In a new installation, you configure the embedded PL/SQL gateway by running the configuration script apxconf.sql. Then, you unlock the ANONYMOUS account.

Note:

If you are upgrading and have previously configured the embedded PL/SQL gateway, skip this section and go to "Enable Network Services in Oracle Database 11g".

To run the apxconf.sql configuration script:

  1. Change your working directory to ORACLE_BASE\ORACLE_HOME\apex or whatever convention used to indicate the Oracle home.

  2. Start SQL*Plus and connect to the database where Oracle Application Express is installed as SYS. For example:

    • On Windows:

      SYSTEM_DRIVE:\ sqlplus /nolog
      SQL> CONNECT SYS as SYSDBA
      Enter password: SYS_password 
      
    • On UNIX and Linux:

      $ sqlplus /nolog
      SQL> CONNECT SYS as SYSDBA
      Enter password: SYS_password 
      
  3. Run apxconf.sql as shown in the following example:

    @apxconf
    
  4. When prompted, enter a password for the Application Express Admin account.

    Be sure to make a note of the password you enter. You will use this password to log in to Oracle Application Express Administration Services.

  5. When prompted, enter the port for the Oracle XML DB HTTP server. The default port number is 8080.

  6. Enter the following statement to unlock the ANONYMOUS account:

    ALTER USER ANONYMOUS ACCOUNT UNLOCK;
    

4.4.2.2 Verifying the Oracle XML DB HTTP Server Port

The embedded PL/SQL gateway runs in the Oracle XML DB HTTP server in the Oracle database. You can determine if the Oracle XML DB HTTP server is enabled by verifying the associated port number.

To verify the port number where the Oracle XML DB HTTP Server is running:

  1. Start SQL*Plus and connect to the database where Oracle Application Express is installed as SYS specifying the SYSDBA role:

    • On Windows:

      SYSTEM_DRIVE:\ sqlplus /nolog
      SQL> CONNECT SYS as SYSDBA
      Enter password: SYS_password
      
    • On UNIX and Linux:

      $ sqlplus /nolog
      SQL> CONNECT SYS as SYSDBA
      Enter password: SYS_password
      
  2. Enter the following statement to verify the port number:

    SELECT DBMS_XDB.GETHTTPPORT FROM DUAL;
    

    If the port number returns 0, the Oracle XML DB HTTP Server is disabled.

  3. To enable it, follow the instructions in "Enabling Oracle XML DB HTTP Server".

4.4.2.3 Enabling Oracle XML DB HTTP Server

The embedded PL/SQL gateway runs in the Oracle XML DB HTTP server in the Oracle database.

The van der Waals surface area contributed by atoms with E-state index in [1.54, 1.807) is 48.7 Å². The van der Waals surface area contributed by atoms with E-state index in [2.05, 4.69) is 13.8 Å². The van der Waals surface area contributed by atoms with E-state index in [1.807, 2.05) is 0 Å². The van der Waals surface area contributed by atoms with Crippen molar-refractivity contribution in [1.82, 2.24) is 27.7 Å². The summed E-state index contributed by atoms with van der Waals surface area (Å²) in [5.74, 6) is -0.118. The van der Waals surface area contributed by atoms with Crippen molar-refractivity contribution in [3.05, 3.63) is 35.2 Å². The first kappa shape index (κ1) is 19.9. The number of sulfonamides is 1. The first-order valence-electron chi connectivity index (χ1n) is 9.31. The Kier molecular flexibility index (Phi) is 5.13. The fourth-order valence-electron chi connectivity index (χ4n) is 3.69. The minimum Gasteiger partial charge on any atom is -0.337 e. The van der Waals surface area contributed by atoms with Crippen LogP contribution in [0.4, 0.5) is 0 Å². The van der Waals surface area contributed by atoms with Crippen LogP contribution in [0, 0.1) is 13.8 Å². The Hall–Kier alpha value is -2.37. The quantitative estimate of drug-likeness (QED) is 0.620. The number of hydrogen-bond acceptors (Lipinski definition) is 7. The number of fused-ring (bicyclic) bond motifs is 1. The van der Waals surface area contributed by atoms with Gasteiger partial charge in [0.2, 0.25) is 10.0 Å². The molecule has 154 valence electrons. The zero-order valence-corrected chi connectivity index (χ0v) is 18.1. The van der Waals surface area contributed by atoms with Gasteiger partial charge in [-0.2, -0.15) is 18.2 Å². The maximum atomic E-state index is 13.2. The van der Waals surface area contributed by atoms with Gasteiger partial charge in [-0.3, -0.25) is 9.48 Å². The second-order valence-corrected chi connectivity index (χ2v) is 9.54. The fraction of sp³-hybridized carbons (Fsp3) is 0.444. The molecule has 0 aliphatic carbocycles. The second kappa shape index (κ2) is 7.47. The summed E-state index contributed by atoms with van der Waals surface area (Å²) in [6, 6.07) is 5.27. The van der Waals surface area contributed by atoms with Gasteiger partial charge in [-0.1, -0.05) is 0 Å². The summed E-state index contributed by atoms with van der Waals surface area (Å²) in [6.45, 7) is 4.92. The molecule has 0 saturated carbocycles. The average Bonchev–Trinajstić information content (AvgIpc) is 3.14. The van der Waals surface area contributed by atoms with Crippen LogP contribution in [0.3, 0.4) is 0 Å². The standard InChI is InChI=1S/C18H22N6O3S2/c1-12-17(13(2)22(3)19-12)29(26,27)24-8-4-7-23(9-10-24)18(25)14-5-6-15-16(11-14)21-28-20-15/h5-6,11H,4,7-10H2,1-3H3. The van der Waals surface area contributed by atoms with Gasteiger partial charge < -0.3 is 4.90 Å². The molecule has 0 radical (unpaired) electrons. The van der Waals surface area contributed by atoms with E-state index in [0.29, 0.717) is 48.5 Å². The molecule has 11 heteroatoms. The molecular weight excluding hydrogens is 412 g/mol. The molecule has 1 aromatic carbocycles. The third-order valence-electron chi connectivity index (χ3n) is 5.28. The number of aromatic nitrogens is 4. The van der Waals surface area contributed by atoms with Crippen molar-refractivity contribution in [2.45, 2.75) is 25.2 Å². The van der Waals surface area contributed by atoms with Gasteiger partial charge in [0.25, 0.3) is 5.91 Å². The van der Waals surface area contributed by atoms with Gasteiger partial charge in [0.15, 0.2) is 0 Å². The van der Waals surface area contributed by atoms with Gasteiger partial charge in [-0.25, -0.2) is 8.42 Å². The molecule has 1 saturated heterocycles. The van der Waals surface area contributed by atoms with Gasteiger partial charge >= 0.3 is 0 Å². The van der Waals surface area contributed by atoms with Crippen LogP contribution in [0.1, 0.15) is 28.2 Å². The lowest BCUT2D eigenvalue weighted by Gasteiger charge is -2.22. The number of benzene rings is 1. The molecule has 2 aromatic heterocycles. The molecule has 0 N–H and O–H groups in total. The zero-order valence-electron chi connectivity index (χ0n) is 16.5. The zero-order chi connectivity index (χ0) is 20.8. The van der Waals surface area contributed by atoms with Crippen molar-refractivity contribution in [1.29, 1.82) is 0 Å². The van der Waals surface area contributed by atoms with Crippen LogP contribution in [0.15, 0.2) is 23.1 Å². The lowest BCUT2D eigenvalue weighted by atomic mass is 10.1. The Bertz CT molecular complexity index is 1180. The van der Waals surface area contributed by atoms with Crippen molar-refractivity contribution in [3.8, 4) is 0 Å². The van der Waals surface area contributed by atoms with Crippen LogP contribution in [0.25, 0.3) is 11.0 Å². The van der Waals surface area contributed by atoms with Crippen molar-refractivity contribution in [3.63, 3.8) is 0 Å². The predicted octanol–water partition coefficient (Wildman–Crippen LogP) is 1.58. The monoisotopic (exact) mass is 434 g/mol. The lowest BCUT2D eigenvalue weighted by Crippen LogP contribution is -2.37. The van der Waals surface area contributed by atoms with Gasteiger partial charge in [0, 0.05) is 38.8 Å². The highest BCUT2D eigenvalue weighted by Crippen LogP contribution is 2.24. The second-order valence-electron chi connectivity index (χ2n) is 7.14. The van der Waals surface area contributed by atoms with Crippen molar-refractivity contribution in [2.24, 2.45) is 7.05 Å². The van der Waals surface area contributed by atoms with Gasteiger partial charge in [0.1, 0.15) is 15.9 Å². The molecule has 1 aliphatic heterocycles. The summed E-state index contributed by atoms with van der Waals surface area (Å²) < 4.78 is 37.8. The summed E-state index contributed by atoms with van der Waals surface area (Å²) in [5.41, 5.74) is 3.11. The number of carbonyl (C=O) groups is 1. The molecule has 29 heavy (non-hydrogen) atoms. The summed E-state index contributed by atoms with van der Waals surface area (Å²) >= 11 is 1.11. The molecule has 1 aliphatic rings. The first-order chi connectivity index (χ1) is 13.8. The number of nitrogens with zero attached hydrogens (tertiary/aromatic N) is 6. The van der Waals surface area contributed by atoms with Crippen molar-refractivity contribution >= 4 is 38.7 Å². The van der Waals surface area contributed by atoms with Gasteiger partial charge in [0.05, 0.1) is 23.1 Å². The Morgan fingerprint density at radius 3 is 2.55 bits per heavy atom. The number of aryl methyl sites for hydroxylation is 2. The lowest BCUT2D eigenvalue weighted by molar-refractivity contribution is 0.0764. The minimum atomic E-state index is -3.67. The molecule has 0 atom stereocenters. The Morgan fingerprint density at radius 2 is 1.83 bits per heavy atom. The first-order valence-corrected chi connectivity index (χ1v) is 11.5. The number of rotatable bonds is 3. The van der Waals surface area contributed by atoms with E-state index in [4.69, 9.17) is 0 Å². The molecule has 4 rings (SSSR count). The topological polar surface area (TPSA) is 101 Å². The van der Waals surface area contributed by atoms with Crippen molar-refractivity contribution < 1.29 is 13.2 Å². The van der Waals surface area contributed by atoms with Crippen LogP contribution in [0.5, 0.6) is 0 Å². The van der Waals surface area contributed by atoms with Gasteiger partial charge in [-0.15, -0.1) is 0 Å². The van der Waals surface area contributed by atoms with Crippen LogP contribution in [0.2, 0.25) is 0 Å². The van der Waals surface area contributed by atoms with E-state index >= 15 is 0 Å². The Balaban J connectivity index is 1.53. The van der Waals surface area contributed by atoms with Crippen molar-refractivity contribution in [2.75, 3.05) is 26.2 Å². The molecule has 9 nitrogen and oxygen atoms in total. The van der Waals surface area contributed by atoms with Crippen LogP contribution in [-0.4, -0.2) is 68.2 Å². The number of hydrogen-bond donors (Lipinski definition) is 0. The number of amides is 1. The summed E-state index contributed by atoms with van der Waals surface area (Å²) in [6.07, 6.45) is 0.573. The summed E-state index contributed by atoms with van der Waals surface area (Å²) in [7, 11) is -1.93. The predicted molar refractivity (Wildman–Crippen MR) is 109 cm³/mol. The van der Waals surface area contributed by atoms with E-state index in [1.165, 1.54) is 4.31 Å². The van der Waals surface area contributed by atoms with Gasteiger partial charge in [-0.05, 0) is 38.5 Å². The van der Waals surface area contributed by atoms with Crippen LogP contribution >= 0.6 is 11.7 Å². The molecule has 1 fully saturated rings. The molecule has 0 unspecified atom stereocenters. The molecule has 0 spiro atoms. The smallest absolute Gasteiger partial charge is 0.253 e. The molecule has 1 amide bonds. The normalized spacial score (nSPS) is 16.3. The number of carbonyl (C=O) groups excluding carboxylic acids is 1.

To enable Oracle XML DB HTTP server:

  1. Start SQL*Plus and connect to the database where Oracle Application Express is installed as SYS. For example:

    • Windows:

      DRIVE_LETTER:\> sqlplus /nolog
      SQL> SQL> CONNECT SYS as SYSDBA
      Enter password: SYS_password 
      
    • UNIX and Linux:

      $ sqlplus /nolog
      SQL> SQL> CONNECT SYS as SYSDBA
      Enter password: SYS_password 
      
  2. Run the following statements:

    EXEC DBMS_XDB.SETHTTPPORT(port);
    COMMIT;
    

    For example:

    EXEC DBMS_XDB.SETHTTPPORT(8080);
    COMMIT;
    

Note:

Port numbers less than 1024 are reserved for use by privileged processes on many operating systems. To enable the XML DB HTTP listener on a port less than 1024, such as 80, review the following documentation:

4.4.2.4 Disabling Oracle XML DB HTTP Server

The embedded PL/SQL gateway runs in the Oracle XML DB HTTP server in the Oracle database. To disable Oracle XML DB HTTP server:

  1. Start SQL*Plus and connect to the database where Oracle Application Express is installed as SYS. For example:

    • Windows:

      DRIVE_LETTER:\> sqlplus /nolog
      SQL> SQL> CONNECT SYS as SYSDBA
      Enter password: SYS_password 
      
    • UNIX and Linux:

      $ sqlplus /nolog
      SQL> SQL> CONNECT SYS as SYSDBA
      Enter password: SYS_password 
      
  2. Run the following statements:

    EXEC DBMS_XDB.SETHTTPPORT(0);
    COMMIT;
    

4.4.3 Enable Network Services in Oracle Database 11g

By default, the ability to interact with network services is disabled in Oracle Database 11g release 1 (11.1). Therefore, if you are running Oracle Application Express with Oracle Database 11g release 1 (11.1), you need to use the new DBMS_NETWORK_ACL_ADMIN package to grant connect privileges to any host for the FLOWS_030100 database user. Failing to grant these privileges results in issues with:

  • Sending outbound mail in Oracle Application Express.

    Users can call methods from the APEX_MAIL package, but issues arise when sending outbound email.

  • Using Web services in Oracle Application Express.

  • PDF/report printing.

  • Searching for content in online Help (that is, using the Find link).

Topics in this section include:

Tip: